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Putting the MySQL abstraction class to work - PHP

In this second part of a five-part series I go one step further in the implementation of the Data Mapper design pattern in PHP 5. Specifically, I build a simple MySQL abstraction class which performs a few common tasks. These include connecting to the database server and running hard-coded queries, fetching database rows and so forth.

TABLE OF CONTENTS:
  1. Building a Data Access Layer for the Data Mapper Design Pattern
  2. Review: building a simple domain layer in PHP 5
  3. Building a basic data access layer
  4. Putting the MySQL abstraction class to work
By: Alejandro Gervasio
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March 17, 2010

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If you’re like me, then you want to see how to use the MySQL abstraction class defined in the previous segment. Below I wrote a short example that shows how to utilize the class’s interface to pull out data from a fictional “users” database table and display this information on screen. Here’s the corresponding script:

<?php

 

 

 

require_once 'MySQLAdapter.php';

 

 

 

$db = MySQLAdapter::getInstance(array('host', 'user', 'password', 'database'));

$db->query('SELECT * FROM users');

while ($user = $db->fetch())

{

    echo 'First Name: ' . $user->fname . ' Last Name: ' . $user->lname . ' Email: ' . $user->email . '<br />';

}

As depicted above, putting the “MySQLAdapter” class to work is a fairly straightforward process, meaning that you shouldn’t have any problems enhancing its current functionality. Naturally, the point in building this sample class is to set a basic data access layer that allows you to “justify” the implementation of a data mapper.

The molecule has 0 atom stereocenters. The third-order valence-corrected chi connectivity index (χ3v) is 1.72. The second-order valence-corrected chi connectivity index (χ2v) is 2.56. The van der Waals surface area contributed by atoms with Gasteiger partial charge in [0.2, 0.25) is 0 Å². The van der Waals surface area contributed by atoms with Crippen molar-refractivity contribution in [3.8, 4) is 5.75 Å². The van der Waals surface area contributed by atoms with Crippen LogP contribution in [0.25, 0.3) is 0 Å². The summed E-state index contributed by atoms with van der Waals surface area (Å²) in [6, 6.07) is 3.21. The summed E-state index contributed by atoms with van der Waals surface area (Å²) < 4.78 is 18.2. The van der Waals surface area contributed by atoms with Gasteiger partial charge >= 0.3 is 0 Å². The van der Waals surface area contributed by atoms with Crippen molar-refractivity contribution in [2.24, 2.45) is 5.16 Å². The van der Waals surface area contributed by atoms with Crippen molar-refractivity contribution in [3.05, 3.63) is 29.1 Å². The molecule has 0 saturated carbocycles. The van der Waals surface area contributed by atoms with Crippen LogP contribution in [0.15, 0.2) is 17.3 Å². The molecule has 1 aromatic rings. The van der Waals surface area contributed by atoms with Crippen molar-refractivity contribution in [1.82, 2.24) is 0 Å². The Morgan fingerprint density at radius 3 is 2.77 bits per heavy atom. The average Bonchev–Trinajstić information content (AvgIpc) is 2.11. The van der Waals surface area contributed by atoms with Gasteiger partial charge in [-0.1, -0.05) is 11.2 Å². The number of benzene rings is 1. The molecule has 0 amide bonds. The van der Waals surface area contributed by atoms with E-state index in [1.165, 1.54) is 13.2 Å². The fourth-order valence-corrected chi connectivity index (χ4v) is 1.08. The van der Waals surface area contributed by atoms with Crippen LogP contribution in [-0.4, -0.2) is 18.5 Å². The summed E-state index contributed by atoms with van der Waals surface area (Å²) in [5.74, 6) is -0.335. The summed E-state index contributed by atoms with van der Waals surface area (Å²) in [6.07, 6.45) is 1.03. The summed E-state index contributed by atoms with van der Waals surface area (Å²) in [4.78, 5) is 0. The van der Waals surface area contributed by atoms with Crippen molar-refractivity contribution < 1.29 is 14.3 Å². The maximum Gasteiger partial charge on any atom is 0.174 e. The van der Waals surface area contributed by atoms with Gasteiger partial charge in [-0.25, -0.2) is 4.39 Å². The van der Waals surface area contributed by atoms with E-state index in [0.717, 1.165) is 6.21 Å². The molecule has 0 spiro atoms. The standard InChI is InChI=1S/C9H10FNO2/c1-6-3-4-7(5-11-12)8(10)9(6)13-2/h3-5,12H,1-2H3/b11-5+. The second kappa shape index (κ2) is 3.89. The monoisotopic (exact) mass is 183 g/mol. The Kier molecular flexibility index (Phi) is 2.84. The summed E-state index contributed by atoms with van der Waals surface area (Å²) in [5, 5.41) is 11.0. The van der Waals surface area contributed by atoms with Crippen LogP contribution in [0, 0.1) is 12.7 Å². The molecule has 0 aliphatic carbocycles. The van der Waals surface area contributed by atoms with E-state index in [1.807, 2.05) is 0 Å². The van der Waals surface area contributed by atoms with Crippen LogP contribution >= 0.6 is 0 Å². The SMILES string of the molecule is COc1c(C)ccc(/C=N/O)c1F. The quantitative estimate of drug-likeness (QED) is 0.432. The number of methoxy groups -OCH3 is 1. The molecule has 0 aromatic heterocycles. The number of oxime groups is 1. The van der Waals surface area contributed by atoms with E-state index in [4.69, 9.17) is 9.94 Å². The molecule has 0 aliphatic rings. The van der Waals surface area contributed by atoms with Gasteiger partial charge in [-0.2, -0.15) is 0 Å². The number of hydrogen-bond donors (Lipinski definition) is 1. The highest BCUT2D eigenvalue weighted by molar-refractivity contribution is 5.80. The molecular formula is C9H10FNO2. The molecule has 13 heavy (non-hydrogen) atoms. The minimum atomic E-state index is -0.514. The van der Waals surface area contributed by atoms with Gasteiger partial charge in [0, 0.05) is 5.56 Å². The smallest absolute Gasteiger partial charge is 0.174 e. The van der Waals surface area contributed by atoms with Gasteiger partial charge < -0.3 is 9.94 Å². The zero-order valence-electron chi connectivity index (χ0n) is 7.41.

Now, think carefully about the hypothetical scenario that has been created so far: on one hand there’s a domain layer where plain user objects live happily, completely ignorant of the existence of the persistence storage mechanism (read: a single MySQL table). On the other hand, there’s the “MySQLAdapter” class, which is the only building block of the layer that accesses the data stored on that table.

Still with me? Then, ask yourself the following question: how can a user object be saved to its associated table, even considering that its properties might not entirely match the table’s fields? That’s exactly where a data mapper comes in, as this element is responsible for internally solving this incompatibility. The bad news is that data mappers are complex creatures that often require the implementation of other data access design patterns, such as an Identity Map, or in large and heavily-loaded applications, a Unit of Work.

However, for the moment there’s no reason to feel intimidated by these potential issues. In the upcoming article I’m going to discuss how to build a basic data mapper class, so you'll be able to quickly grasp its underlying logic. In the meantime, feel free to read the conclusions below.      

Final thoughts

In this second part of the series I went one step further into the implementation of the Data Mapper design pattern in PHP 5. I built a simple MySQL abstraction class which performed a few common tasks, such as connecting to the database server and running hard-coded queries, fetching database rows and so forth.

The purpose of coding a class like this is to recreate a scenario where an application is split into at least two different layers. The first one is the domain layer, where the domain objects (users, blog posts, etc) live, and the second one is the data access layer, which is built upon the previous MySQL accessing class. For the sake of brevity, the presentation layer will be omitted.

With that scenario already set, the next logical step is building the data mapper classes that will interconnect these two independent layers. However, this topic will be discussed in depth in the next tutorial, so don’t miss it!



 
 
>>> More PHP Articles          >>> More By Alejandro Gervasio
 

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